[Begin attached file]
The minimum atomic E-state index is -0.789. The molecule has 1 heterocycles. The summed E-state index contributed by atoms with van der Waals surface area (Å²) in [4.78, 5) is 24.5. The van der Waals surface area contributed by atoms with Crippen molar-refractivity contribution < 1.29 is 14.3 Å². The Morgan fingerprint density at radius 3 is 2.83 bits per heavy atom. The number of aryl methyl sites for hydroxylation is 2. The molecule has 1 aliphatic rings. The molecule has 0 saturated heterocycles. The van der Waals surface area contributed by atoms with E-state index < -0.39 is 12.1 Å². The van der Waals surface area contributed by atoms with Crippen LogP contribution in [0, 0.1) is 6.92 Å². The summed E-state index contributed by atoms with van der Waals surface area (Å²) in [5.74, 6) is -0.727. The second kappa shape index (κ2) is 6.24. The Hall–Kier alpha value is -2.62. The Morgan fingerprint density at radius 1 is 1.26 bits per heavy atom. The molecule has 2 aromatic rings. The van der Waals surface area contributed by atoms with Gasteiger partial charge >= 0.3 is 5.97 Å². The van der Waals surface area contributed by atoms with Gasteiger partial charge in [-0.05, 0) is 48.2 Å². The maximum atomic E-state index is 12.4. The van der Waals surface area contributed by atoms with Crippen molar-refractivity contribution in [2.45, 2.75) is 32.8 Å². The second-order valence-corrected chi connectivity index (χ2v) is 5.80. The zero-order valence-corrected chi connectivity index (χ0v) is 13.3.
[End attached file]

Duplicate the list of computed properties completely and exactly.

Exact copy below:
The minimum atomic E-state index is -0.789. The molecule has 1 heterocycles. The summed E-state index contributed by atoms with van der Waals surface area (Å²) in [4.78, 5) is 24.5. The van der Waals surface area contributed by atoms with Crippen molar-refractivity contribution < 1.29 is 14.3 Å². The Morgan fingerprint density at radius 3 is 2.83 bits per heavy atom. The number of aryl methyl sites for hydroxylation is 2. The molecule has 1 aliphatic rings. The molecule has 0 saturated heterocycles. The van der Waals surface area contributed by atoms with E-state index < -0.39 is 12.1 Å². The van der Waals surface area contributed by atoms with Crippen LogP contribution in [0, 0.1) is 6.92 Å². The summed E-state index contributed by atoms with van der Waals surface area (Å²) in [5.74, 6) is -0.727. The second kappa shape index (κ2) is 6.24. The Hall–Kier alpha value is -2.62. The Morgan fingerprint density at radius 1 is 1.26 bits per heavy atom. The molecule has 2 aromatic rings. The van der Waals surface area contributed by atoms with Gasteiger partial charge >= 0.3 is 5.97 Å². The van der Waals surface area contributed by atoms with Gasteiger partial charge in [-0.05, 0) is 48.2 Å². The maximum atomic E-state index is 12.4. The van der Waals surface area contributed by atoms with Crippen molar-refractivity contribution in [2.45, 2.75) is 32.8 Å². The second-order valence-corrected chi connectivity index (χ2v) is 5.80. The zero-order valence-corrected chi connectivity index (χ0v) is 13.3.